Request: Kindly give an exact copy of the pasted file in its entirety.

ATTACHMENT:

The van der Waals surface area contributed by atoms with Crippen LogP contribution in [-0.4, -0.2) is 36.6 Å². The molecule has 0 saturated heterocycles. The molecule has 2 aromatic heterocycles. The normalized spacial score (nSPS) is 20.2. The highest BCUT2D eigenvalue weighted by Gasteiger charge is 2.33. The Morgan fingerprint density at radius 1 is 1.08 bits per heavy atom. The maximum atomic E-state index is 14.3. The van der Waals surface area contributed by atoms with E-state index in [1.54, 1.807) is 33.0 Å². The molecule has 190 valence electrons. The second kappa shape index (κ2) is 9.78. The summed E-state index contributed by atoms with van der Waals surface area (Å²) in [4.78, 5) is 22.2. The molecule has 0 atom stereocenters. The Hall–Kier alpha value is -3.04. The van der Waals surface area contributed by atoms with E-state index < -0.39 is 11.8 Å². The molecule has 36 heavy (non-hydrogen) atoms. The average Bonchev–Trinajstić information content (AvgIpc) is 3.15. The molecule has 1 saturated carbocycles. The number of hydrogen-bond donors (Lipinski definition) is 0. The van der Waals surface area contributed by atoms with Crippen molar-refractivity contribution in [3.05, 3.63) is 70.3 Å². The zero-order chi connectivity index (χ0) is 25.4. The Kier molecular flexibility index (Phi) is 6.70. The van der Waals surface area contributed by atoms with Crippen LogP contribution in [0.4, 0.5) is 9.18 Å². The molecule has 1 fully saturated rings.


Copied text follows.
The van der Waals surface area contributed by atoms with Crippen LogP contribution in [-0.4, -0.2) is 36.6 Å². The molecule has 0 saturated heterocycles. The molecule has 2 aromatic heterocycles. The normalized spacial score (nSPS) is 20.2. The highest BCUT2D eigenvalue weighted by Gasteiger charge is 2.33. The Morgan fingerprint density at radius 1 is 1.08 bits per heavy atom. The maximum atomic E-state index is 14.3. The van der Waals surface area contributed by atoms with E-state index in [1.54, 1.807) is 33.0 Å². The molecule has 190 valence electrons. The second kappa shape index (κ2) is 9.78. The summed E-state index contributed by atoms with van der Waals surface area (Å²) in [4.78, 5) is 22.2. The molecule has 0 atom stereocenters. The Hall–Kier alpha value is -3.04. The van der Waals surface area contributed by atoms with E-state index < -0.39 is 11.8 Å². The molecule has 36 heavy (non-hydrogen) atoms. The average Bonchev–Trinajstić information content (AvgIpc) is 3.15. The molecule has 1 saturated carbocycles. The number of hydrogen-bond donors (Lipinski definition) is 0. The van der Waals surface area contributed by atoms with Crippen molar-refractivity contribution in [3.05, 3.63) is 70.3 Å². The zero-order chi connectivity index (χ0) is 25.4. The Kier molecular flexibility index (Phi) is 6.70. The van der Waals surface area contributed by atoms with Crippen LogP contribution in [0.4, 0.5) is 9.18 Å². The molecule has 1 fully saturated rings.